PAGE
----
Disable notifications at the level of a tweet - suggested Twitter improvement

by @JoBrodie, brodiesnotes.blogspot.com

Yesterday I had a handful of notifications from slightly iffy accounts that had been favouriting tweets of mine, or tweets I was mentioned in, but with all of these tweets being from several years ago.

The tweets were reasonably popular being retweeted or responded to a few times when they were originally sent. As far as I can tell the purpose of favouriting these tweets now is to get people to notice the account doing the favouriting, a sort of "hey I'm here". Some people will follow / interact, others will ignore or not even notice (I report as spam* and block).

Sometimes one tweet will receive a spate of new favourites. To stop the notifications tab from recording this (not talking about email or web notifications as I got rid of those on day one) the options currently available are to block each account that favourites a tweet, activate the option to show only notifications / mentions from people you follow, or delete the tweet (if it's one of yours).

A suggestion
Allow users to choose to stop receiving notifications about activity on any tweet that they previously sent or were mentioned in (at the level of the tweet, not user). This will not stop replies to the tweet of course (but my experience has been that these bots never reply, they only favourite previously popular tweets).

A separate suggestion (not related to spam bots) for users with tens of thousands of followers
Instead of sending a notification each time someone interacts with a tweet instead do it in batches of 10, 50, 100 etc. That way people still get the information but aren't swamped with constant updates. I'm not affected by this as I don't have tens of thousands of followers, I just get the spam bot interaction instead, but the reason I killed off Google+ was because I couldn't work out how to switch off notifications. It also seemed like nothing much had happened to warrant being notified most of the time so it was the final straw for me ;)

*annoyingly Twitter's phrasing says 'they are posting spam'. In fact they're often not posting anything they're just engaging in spam-like behaviour to get someone's attention.





Tuesday, 19 July 2016

Mapping London postcodes onto London boroughs - doable with Google Fusion tables?

Everything I want to do below I can already do manually on my computer. I'm looking for a "yes it's here Jo" off-the-peg solution, but not really looking to learn how to do something new at this stage - maybe later :)

As I'm only likely to do this process once or twice a year I'm caught in that "is it worth expending ages learning something now to make this simpler?" Possibly not. 

If it looks too fiddly then I may well have to carry on with my manual process. Here's a post I wrote previously (with pics and worked examples) on how I used Google Fusion / tables to map UK cinemas, for the Sherlock special.

Is it easy to map a list of postcodes to London boroughs?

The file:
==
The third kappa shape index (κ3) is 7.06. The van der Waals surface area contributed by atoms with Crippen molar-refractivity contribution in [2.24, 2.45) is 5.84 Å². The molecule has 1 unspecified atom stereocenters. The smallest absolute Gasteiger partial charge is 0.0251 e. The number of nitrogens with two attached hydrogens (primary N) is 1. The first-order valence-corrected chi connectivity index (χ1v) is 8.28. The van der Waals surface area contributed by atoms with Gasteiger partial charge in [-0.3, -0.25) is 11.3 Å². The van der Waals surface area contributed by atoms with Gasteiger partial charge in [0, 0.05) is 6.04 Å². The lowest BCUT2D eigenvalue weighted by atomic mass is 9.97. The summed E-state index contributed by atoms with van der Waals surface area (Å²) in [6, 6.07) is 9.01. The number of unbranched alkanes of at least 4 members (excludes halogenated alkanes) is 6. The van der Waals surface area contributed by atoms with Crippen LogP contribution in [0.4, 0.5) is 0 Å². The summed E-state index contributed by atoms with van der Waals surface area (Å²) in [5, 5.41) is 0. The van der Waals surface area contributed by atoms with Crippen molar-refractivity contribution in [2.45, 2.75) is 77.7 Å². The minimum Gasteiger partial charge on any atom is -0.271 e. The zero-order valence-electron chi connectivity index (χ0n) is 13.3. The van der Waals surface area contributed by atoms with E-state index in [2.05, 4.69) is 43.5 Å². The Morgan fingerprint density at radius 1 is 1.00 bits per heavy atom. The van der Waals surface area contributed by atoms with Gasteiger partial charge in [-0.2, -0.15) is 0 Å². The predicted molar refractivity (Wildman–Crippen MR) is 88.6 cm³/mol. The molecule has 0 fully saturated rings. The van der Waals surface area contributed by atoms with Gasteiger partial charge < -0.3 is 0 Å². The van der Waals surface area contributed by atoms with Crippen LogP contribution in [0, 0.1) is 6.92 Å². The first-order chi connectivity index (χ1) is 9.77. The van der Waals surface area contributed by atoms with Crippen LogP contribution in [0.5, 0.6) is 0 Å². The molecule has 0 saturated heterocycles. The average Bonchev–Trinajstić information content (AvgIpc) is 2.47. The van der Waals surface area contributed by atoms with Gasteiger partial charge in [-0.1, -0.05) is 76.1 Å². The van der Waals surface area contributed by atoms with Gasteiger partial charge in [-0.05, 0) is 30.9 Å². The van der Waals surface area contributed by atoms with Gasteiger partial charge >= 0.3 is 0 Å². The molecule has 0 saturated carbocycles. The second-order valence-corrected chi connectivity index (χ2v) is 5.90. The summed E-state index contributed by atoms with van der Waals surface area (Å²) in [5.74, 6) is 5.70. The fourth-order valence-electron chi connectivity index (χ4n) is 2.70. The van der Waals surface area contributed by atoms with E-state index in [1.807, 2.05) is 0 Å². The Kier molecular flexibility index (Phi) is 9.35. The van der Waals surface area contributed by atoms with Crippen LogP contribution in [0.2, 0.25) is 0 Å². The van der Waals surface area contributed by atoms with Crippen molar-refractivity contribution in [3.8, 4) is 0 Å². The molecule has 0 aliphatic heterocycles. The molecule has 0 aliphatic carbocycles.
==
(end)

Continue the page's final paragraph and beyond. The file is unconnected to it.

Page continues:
If it's fiddly and difficult then that's no good because I already have a low-res working method. It's just inefficient and non-shareable. I have an unshakeable belief that lots of people have probably wanted to do this and someone must have already come up with a solution for the non- or only mildly-technical user.

Background
I have a list of 100 London schools' postcodes (it could be 10, 50 or 2,000 as this needs to be scaleable for others to use) and I would like to display them on a map that says something like: 4 are in Harrow and 16 are in Greenwich, with a magnitude indicator of some kind. I might get it to do "if fewer than 5 show as blue", "if more than 5 show as green", "if 5-10 show as orange" etc). In fact I can do this fine on a PC with a bitmap file of a black and white line drawing of boroughs (using the fill tool on free Paint.exe, no idea what free tool works on a Mac).


Currently I can, with ease, use Google Fusion tables to convert a single column of postcodes to a geocoded map. It looks like a map with one red (the default, can be changed) dot per postcode.

But even at sensible magnification they eye does not naturally see the borough limits and I'd like to (a) add them (as an overlay?) to begin with - at a minimum it should be possible to see the borough boundaries (at least people can count the dots)
(b) see if I can get Google Fusion to combine SE1 1AA and SE1 2ZZ into "two in Borough X" - my workaround is to add a column and write in the borough, re-order and count them and then have two columns with the borough name in one and the number of times it appeared in the other ("Lewisham, 2" / "Barking and Dagenham, 1")
(c) make the raw file available (without my postcodes which are my data) to anyone else who finds themselves with a list of London postcodes and a desire to map them in this way.

Is there a pret-a-Fusion look-up table or a ready-made-London-borough-map that will work with a Google Fusion table of postcodes that I can ust add? I did look but couldn't find it, nor could I understand what I could find ;) I don't really know what KML or SHP files are.

Further reading